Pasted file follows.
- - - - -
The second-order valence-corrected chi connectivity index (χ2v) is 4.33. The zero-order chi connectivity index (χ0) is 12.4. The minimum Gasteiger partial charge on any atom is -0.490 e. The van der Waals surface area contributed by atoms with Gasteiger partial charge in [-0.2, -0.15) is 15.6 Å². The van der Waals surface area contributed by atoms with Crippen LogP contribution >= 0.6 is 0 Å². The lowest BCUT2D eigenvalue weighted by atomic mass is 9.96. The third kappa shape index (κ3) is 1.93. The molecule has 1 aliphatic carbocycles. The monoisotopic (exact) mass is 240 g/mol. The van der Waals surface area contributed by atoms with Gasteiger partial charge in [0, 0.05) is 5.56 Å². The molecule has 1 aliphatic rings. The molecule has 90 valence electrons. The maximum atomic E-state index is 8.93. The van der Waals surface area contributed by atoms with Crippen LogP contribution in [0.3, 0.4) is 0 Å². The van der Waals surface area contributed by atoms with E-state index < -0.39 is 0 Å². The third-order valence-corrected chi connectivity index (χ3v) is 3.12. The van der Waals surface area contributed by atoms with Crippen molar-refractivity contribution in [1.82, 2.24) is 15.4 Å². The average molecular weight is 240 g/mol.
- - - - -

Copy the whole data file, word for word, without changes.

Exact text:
The second-order valence-corrected chi connectivity index (χ2v) is 4.33. The zero-order chi connectivity index (χ0) is 12.4. The minimum Gasteiger partial charge on any atom is -0.490 e. The van der Waals surface area contributed by atoms with Gasteiger partial charge in [-0.2, -0.15) is 15.6 Å². The van der Waals surface area contributed by atoms with Crippen LogP contribution >= 0.6 is 0 Å². The lowest BCUT2D eigenvalue weighted by atomic mass is 9.96. The third kappa shape index (κ3) is 1.93. The molecule has 1 aliphatic carbocycles. The monoisotopic (exact) mass is 240 g/mol. The van der Waals surface area contributed by atoms with Gasteiger partial charge in [0, 0.05) is 5.56 Å². The molecule has 1 aliphatic rings. The molecule has 90 valence electrons. The maximum atomic E-state index is 8.93. The van der Waals surface area contributed by atoms with Crippen LogP contribution in [0.3, 0.4) is 0 Å². The van der Waals surface area contributed by atoms with E-state index < -0.39 is 0 Å². The third-order valence-corrected chi connectivity index (χ3v) is 3.12. The van der Waals surface area contributed by atoms with Crippen molar-refractivity contribution in [1.82, 2.24) is 15.4 Å². The average molecular weight is 240 g/mol.